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2018 - American Sociological Association Annual Meeting Pages: unavailable || Words: 5552 words || 
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1. Kidder, Erin. "Constructed Lives: How Human Culture Shapes the Lives of Companion Animals" Paper presented at the annual meeting of the American Sociological Association Annual Meeting, Pennsylvania Convention Center & Philadelphia Marriott, Philadelphia, PA, Aug 09, 2018 Online <APPLICATION/PDF>. 2019-07-24 <http://citation.allacademic.com/meta/p1380622_index.html>
Publication Type: Conference Paper/Unpublished Manuscript
Review Method: Peer Reviewed
Abstract: This study explores the experiences of companion animals (dogs and cats) within households, based on the socially constructed realities of their human companions. By examining the way humans shape interaction with their companion (pets) as well as their expectation for responses from their pets, we gain a better understanding of the human-animal relationship. Beyond that interaction, however, exists a host of other human realities through which pets inherit their experiences. In other words, human cultural experiences are shaped by age, education, gender, income, race-ethnicity, and the transmission of culture through socialization from one generation to the next. All of these factors are explored in an effort to determine the influence of human cultural experiences on the interaction between humans and their companion animals. This study further examines the impact human culture has on the wellbeing of pets from one generation to the next – some factors being more relevant than others. A review of literature will examine previous research from the perspectives of social construction, human-animal interaction, and cultural influence of humans on pets. Additionally, qualitative data and limited quantitative data from a previous study, consisting of interviews and surveys, will help to corroborate the assertion that humans do indeed have a substantial cultural impact on their companion animals.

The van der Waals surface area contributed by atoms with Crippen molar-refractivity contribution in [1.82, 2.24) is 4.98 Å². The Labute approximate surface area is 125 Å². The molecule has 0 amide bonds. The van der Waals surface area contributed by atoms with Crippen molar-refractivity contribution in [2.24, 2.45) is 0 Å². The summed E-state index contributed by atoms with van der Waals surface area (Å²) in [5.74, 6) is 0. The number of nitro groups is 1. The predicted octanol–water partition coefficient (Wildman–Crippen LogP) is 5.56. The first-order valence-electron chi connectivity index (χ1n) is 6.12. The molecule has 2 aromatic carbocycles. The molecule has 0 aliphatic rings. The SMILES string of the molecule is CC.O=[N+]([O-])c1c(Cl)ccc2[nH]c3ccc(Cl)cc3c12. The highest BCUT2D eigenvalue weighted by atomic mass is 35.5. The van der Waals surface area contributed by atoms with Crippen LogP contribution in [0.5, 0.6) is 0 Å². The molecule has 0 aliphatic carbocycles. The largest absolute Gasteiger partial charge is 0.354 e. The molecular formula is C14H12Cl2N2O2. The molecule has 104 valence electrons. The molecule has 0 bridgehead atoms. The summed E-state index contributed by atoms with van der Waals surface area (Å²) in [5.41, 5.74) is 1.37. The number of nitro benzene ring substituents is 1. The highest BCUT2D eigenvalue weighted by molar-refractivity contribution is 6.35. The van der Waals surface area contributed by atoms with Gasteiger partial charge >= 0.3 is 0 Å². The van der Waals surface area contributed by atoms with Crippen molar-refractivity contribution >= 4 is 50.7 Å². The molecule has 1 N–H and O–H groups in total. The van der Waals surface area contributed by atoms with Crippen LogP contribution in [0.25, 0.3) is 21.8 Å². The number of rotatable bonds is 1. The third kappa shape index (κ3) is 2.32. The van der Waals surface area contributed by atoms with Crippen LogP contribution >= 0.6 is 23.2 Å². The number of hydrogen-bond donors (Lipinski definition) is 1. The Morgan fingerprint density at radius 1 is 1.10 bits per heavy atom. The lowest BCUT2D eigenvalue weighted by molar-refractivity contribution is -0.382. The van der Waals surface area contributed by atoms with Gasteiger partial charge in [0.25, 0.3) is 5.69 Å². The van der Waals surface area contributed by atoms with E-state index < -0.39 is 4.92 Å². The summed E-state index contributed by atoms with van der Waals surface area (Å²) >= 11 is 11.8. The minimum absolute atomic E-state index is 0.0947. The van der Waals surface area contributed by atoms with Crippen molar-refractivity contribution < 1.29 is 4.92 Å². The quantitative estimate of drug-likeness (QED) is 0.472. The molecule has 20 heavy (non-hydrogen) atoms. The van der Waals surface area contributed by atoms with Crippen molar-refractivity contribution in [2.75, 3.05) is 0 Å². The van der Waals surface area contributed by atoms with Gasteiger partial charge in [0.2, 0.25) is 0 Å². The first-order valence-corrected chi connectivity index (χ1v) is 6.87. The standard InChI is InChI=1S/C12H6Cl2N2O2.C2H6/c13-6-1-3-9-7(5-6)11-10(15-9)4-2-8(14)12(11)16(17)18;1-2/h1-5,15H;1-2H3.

2018 - American Sociological Association Annual Meeting Pages: unavailable || Words: 7366 words || 
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2. Lin, Jielu. "Living Apart Together, Living Together Apart: Interpersonal Ties and Diabetes Clustering in Siblings and Couples" Paper presented at the annual meeting of the American Sociological Association Annual Meeting, Pennsylvania Convention Center & Philadelphia Marriott, Philadelphia, PA, Aug 09, 2018 Online <APPLICATION/PDF>. 2019-07-24 <http://citation.allacademic.com/meta/p1376741_index.html>
Publication Type: Conference Paper/Unpublished Manuscript
Review Method: Peer Reviewed